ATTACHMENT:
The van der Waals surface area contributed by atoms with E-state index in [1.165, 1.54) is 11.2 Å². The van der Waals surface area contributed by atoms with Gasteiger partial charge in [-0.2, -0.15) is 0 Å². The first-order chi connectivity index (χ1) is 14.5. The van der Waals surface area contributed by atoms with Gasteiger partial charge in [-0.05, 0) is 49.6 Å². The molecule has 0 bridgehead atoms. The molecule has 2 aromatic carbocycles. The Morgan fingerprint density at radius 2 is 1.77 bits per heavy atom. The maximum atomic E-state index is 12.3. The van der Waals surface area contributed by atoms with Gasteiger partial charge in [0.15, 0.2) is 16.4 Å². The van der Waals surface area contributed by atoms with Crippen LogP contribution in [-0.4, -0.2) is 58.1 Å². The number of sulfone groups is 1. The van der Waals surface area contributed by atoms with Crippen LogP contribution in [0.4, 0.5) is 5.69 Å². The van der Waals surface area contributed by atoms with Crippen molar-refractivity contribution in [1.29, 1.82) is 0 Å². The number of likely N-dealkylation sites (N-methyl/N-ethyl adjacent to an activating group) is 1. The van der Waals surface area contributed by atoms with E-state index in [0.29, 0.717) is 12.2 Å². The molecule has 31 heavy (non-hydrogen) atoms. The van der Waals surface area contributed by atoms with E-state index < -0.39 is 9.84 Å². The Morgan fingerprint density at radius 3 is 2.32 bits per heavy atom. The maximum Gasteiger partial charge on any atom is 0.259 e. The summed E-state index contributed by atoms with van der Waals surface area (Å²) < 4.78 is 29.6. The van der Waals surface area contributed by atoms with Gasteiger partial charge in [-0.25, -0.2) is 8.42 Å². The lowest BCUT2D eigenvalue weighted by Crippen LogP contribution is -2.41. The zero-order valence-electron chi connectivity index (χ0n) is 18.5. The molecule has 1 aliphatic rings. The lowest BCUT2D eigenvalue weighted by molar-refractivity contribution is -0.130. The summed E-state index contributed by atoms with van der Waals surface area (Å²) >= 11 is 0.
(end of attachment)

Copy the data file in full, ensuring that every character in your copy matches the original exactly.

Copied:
The van der Waals surface area contributed by atoms with E-state index in [1.165, 1.54) is 11.2 Å². The van der Waals surface area contributed by atoms with Gasteiger partial charge in [-0.2, -0.15) is 0 Å². The first-order chi connectivity index (χ1) is 14.5. The van der Waals surface area contributed by atoms with Gasteiger partial charge in [-0.05, 0) is 49.6 Å². The molecule has 0 bridgehead atoms. The molecule has 2 aromatic carbocycles. The Morgan fingerprint density at radius 2 is 1.77 bits per heavy atom. The maximum atomic E-state index is 12.3. The van der Waals surface area contributed by atoms with Gasteiger partial charge in [0.15, 0.2) is 16.4 Å². The van der Waals surface area contributed by atoms with Crippen LogP contribution in [-0.4, -0.2) is 58.1 Å². The number of sulfone groups is 1. The van der Waals surface area contributed by atoms with Crippen LogP contribution in [0.4, 0.5) is 5.69 Å². The van der Waals surface area contributed by atoms with Crippen molar-refractivity contribution in [1.29, 1.82) is 0 Å². The number of likely N-dealkylation sites (N-methyl/N-ethyl adjacent to an activating group) is 1. The van der Waals surface area contributed by atoms with E-state index in [0.29, 0.717) is 12.2 Å². The molecule has 31 heavy (non-hydrogen) atoms. The van der Waals surface area contributed by atoms with E-state index < -0.39 is 9.84 Å². The Morgan fingerprint density at radius 3 is 2.32 bits per heavy atom. The maximum Gasteiger partial charge on any atom is 0.259 e. The summed E-state index contributed by atoms with van der Waals surface area (Å²) < 4.78 is 29.6. The van der Waals surface area contributed by atoms with Gasteiger partial charge in [-0.25, -0.2) is 8.42 Å². The lowest BCUT2D eigenvalue weighted by Crippen LogP contribution is -2.41. The zero-order valence-electron chi connectivity index (χ0n) is 18.5. The molecule has 1 aliphatic rings. The lowest BCUT2D eigenvalue weighted by molar-refractivity contribution is -0.130. The summed E-state index contributed by atoms with van der Waals surface area (Å²) >= 11 is 0.